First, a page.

|via ASAN Ohio|
The following quote explains what the movement hopes to achieve through the series of events all over the world.
Autistic pride asserts that autistic people have a unique set of characteristics that provide them many rewards and challenges. Although autism is an expression of neurodiversity, some people promoting Autistic pride believe that some of the difficulties that they experience are as the result of societal issues. For instance, campaigns to gain funding for autism related organizations promote feelings of pity. Researchers and people with high-functioning autism have contributed to a shift in attitudes away from the notion that autism is a deviation from the norm that must be treated or cured, and towards the view that autism is a difference rather than a disability.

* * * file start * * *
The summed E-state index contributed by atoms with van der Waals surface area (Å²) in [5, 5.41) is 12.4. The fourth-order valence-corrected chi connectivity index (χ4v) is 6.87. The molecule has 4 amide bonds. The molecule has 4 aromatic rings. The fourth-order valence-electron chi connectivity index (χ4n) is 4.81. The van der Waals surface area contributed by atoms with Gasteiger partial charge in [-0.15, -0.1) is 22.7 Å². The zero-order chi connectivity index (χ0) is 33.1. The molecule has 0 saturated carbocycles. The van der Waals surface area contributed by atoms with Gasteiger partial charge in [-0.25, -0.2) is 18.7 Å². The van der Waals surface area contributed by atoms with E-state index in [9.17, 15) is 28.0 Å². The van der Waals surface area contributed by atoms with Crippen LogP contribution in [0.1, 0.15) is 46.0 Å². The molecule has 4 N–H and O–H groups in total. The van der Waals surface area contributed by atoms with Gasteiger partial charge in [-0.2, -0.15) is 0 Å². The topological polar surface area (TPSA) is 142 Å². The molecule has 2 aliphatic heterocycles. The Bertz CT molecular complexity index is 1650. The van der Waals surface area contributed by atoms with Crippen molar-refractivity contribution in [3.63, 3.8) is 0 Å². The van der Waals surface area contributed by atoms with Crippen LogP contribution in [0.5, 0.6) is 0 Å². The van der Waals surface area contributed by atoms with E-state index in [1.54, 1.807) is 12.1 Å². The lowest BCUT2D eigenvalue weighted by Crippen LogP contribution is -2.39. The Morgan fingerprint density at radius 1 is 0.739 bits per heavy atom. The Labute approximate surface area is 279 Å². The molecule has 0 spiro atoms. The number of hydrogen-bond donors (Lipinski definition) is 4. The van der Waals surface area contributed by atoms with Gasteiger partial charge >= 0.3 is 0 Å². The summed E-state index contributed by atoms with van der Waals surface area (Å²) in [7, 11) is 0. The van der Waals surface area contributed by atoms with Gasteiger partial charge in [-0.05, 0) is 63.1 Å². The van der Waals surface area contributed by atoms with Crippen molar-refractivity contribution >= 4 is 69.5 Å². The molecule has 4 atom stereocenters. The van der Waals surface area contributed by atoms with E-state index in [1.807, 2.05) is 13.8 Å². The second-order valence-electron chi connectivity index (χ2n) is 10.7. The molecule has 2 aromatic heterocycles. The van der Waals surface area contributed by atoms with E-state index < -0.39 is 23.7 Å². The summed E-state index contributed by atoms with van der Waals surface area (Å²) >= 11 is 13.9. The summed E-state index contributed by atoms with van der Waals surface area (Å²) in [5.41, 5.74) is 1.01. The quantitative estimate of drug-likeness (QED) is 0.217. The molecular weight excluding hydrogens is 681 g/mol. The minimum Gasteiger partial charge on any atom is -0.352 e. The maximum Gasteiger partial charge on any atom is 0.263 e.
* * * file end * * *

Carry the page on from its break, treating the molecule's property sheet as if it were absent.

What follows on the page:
The movement has gained support from many self-advocates all over the world. Themes from previous celebrations include "Acceptance, not cure", "Celebrate Neurodiversity", "Autistics Speak. It's time to listen", "Perspectives, not fear" and "Recognize, Respect, Include". The movement also pushes for the involvement and consultation of self-advocates in matters related to autism policy -- "Nothing about us, without us," as they say.
Read about the Autism Acceptance Project and ASPs 1Pangako Campaign.